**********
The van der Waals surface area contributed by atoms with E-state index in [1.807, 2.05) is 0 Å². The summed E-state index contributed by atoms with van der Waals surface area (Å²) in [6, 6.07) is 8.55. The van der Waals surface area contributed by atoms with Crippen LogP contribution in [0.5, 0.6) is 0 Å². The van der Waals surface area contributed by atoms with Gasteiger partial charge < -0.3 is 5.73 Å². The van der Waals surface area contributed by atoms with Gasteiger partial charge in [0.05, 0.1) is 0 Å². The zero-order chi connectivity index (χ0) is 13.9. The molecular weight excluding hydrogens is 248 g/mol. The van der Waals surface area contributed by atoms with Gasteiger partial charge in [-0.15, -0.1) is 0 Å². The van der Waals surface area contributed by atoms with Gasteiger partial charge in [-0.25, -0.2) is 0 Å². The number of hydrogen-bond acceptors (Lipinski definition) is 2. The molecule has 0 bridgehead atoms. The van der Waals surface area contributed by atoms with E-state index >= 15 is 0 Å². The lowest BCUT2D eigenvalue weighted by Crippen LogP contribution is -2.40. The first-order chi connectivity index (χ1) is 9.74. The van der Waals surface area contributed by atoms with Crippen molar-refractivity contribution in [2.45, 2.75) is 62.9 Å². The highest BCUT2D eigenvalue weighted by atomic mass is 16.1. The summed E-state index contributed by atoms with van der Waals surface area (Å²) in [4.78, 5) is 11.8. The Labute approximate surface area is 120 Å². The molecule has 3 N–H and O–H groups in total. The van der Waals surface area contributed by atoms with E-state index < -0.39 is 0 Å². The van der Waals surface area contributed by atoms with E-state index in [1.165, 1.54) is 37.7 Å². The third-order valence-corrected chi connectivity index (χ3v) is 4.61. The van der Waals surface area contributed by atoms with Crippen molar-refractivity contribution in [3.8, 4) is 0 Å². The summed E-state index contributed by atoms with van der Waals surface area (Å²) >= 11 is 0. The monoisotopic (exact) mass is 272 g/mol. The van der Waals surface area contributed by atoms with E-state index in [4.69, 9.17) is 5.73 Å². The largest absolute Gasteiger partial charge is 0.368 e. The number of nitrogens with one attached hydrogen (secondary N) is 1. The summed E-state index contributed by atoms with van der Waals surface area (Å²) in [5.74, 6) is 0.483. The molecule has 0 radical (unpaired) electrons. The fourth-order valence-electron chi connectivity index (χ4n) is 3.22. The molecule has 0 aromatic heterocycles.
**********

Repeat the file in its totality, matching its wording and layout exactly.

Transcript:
The van der Waals surface area contributed by atoms with E-state index in [1.807, 2.05) is 0 Å². The summed E-state index contributed by atoms with van der Waals surface area (Å²) in [6, 6.07) is 8.55. The van der Waals surface area contributed by atoms with Crippen LogP contribution in [0.5, 0.6) is 0 Å². The van der Waals surface area contributed by atoms with Gasteiger partial charge < -0.3 is 5.73 Å². The van der Waals surface area contributed by atoms with Gasteiger partial charge in [0.05, 0.1) is 0 Å². The zero-order chi connectivity index (χ0) is 13.9. The molecular weight excluding hydrogens is 248 g/mol. The van der Waals surface area contributed by atoms with Gasteiger partial charge in [-0.15, -0.1) is 0 Å². The van der Waals surface area contributed by atoms with Gasteiger partial charge in [-0.25, -0.2) is 0 Å². The number of hydrogen-bond acceptors (Lipinski definition) is 2. The molecule has 0 bridgehead atoms. The van der Waals surface area contributed by atoms with E-state index >= 15 is 0 Å². The lowest BCUT2D eigenvalue weighted by Crippen LogP contribution is -2.40. The first-order chi connectivity index (χ1) is 9.74. The van der Waals surface area contributed by atoms with Crippen molar-refractivity contribution in [2.45, 2.75) is 62.9 Å². The highest BCUT2D eigenvalue weighted by atomic mass is 16.1. The summed E-state index contributed by atoms with van der Waals surface area (Å²) in [4.78, 5) is 11.8. The Labute approximate surface area is 120 Å². The molecule has 3 N–H and O–H groups in total. The van der Waals surface area contributed by atoms with E-state index < -0.39 is 0 Å². The van der Waals surface area contributed by atoms with E-state index in [1.165, 1.54) is 37.7 Å². The third-order valence-corrected chi connectivity index (χ3v) is 4.61. The van der Waals surface area contributed by atoms with Crippen molar-refractivity contribution in [3.8, 4) is 0 Å². The summed E-state index contributed by atoms with van der Waals surface area (Å²) >= 11 is 0. The monoisotopic (exact) mass is 272 g/mol. The van der Waals surface area contributed by atoms with E-state index in [4.69, 9.17) is 5.73 Å². The largest absolute Gasteiger partial charge is 0.368 e. The number of nitrogens with one attached hydrogen (secondary N) is 1. The summed E-state index contributed by atoms with van der Waals surface area (Å²) in [5.74, 6) is 0.483. The molecule has 0 radical (unpaired) electrons. The fourth-order valence-electron chi connectivity index (χ4n) is 3.22. The molecule has 0 aromatic heterocycles.